Indeed, the IndyMedia project started promisingly, enabling us to report on radical actions in minutes, uploading content freely and easily, including images, which I contributed to the Sheffield site. But without better defined standards or enough editorial oversight, it eventually collapsed under the weight of conspiracy theories and anti-Semitism, having already been weakened by the rise of “Web 2.0”, where activists were suddenly using their own social media profiles and pages to report on developments, with some pursuing their careers that way.

For years, the British media landscape has been increasingly dominated by a concentration of private interests such as the Murdochs’ News UK, the Rothermeres’ Daily Mail Group, and Reach, and perhaps not coincidentally, trust in the press has remained low, with the illusion of public broadcaster the BBC as representing more than merely state-controlled media being shattered as well.

With falling faith in established media and rising internet use, “alternative” media websites emerged in the early 2000s to fill the vacuum in a pattern reminiscent of public-access cable stations in the 1970s and 80s – and, sadly, with similar misinformation as part of the package. Many of these sites capitalised on the anti-war movement and anti-imperialist sentiments in the West at the time, yet often became apologists for the Russian and Syrian states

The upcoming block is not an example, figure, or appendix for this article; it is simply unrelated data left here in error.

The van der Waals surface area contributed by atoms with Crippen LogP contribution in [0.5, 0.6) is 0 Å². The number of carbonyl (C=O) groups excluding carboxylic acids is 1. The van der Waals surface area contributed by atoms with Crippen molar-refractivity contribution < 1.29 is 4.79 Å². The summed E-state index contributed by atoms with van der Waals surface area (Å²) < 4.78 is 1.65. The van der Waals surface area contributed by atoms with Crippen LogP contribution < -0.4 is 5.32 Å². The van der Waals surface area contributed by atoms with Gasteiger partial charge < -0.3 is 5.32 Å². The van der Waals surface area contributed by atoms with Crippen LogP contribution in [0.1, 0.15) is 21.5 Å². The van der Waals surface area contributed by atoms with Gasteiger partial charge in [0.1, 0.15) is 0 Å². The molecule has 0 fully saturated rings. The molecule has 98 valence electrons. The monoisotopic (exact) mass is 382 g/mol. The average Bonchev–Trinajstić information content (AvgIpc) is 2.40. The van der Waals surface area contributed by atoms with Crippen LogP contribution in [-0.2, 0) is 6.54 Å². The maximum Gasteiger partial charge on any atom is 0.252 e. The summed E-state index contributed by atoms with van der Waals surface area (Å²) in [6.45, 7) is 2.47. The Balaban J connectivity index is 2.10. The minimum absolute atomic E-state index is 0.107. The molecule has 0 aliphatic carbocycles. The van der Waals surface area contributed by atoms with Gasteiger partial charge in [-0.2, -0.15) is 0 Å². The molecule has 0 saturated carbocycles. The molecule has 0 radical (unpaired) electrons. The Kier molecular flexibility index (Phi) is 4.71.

There have been other “alternatives” too, like Byline Times or Novara Media – usually limited companies with directors, often led by renegade media personalities overseeing teams of ambitious journalists who, in turn, gain exposure on Establishment media such as The Guardian or the BBC. Granted, some are more non-hierarchical, like The Canary, who ousted their management and became a workers’ cooperative. I have even been involved in setting up non-profit media companies over the years, fighting for funding and attempting to develop revenue streams, before I realised the futility of it: They have all existed in silos, all competing against each other for clicks, all ultimately lost in a sandstorm of “alternative” media. While many do have their place – and provide examples of quality journalism – avoiding the commercial aspect altogether (and the clout-chasers that come with it) is useful to developing our guerrilla media on the ground – and from the ground up.